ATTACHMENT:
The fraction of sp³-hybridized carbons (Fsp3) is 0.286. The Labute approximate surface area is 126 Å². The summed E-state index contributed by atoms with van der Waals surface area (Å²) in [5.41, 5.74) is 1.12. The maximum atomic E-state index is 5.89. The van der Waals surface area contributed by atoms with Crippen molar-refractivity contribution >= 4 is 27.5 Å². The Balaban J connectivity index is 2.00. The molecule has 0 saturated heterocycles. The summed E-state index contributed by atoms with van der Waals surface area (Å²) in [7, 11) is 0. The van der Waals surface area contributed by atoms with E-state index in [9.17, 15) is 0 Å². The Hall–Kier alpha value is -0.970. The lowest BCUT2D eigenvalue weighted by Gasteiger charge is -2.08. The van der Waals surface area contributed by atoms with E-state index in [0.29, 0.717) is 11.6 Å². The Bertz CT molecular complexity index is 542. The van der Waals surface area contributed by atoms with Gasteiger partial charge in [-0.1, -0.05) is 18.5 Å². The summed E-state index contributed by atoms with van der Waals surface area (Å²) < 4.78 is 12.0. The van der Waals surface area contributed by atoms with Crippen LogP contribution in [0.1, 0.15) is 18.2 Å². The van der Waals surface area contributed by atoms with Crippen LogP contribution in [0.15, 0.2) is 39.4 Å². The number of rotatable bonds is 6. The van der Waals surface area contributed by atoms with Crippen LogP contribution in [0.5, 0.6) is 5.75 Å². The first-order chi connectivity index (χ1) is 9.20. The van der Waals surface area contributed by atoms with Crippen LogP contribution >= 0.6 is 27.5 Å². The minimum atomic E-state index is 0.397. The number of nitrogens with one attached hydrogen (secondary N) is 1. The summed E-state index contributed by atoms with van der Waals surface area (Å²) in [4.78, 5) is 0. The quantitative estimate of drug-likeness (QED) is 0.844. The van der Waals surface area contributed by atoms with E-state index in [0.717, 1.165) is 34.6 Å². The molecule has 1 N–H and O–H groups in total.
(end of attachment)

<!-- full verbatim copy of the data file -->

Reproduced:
The fraction of sp³-hybridized carbons (Fsp3) is 0.286. The Labute approximate surface area is 126 Å². The summed E-state index contributed by atoms with van der Waals surface area (Å²) in [5.41, 5.74) is 1.12. The maximum atomic E-state index is 5.89. The van der Waals surface area contributed by atoms with Crippen molar-refractivity contribution >= 4 is 27.5 Å². The Balaban J connectivity index is 2.00. The molecule has 0 saturated heterocycles. The summed E-state index contributed by atoms with van der Waals surface area (Å²) in [7, 11) is 0. The van der Waals surface area contributed by atoms with E-state index in [9.17, 15) is 0 Å². The Hall–Kier alpha value is -0.970. The lowest BCUT2D eigenvalue weighted by Gasteiger charge is -2.08. The van der Waals surface area contributed by atoms with E-state index in [0.29, 0.717) is 11.6 Å². The Bertz CT molecular complexity index is 542. The van der Waals surface area contributed by atoms with Gasteiger partial charge in [-0.1, -0.05) is 18.5 Å². The summed E-state index contributed by atoms with van der Waals surface area (Å²) < 4.78 is 12.0. The van der Waals surface area contributed by atoms with Crippen LogP contribution in [0.1, 0.15) is 18.2 Å². The van der Waals surface area contributed by atoms with Crippen LogP contribution in [0.15, 0.2) is 39.4 Å². The number of rotatable bonds is 6. The van der Waals surface area contributed by atoms with Crippen LogP contribution in [0.5, 0.6) is 5.75 Å². The first-order chi connectivity index (χ1) is 9.20. The van der Waals surface area contributed by atoms with Crippen LogP contribution >= 0.6 is 27.5 Å². The minimum atomic E-state index is 0.397. The number of nitrogens with one attached hydrogen (secondary N) is 1. The summed E-state index contributed by atoms with van der Waals surface area (Å²) in [4.78, 5) is 0. The quantitative estimate of drug-likeness (QED) is 0.844. The van der Waals surface area contributed by atoms with E-state index in [0.717, 1.165) is 34.6 Å². The molecule has 1 N–H and O–H groups in total.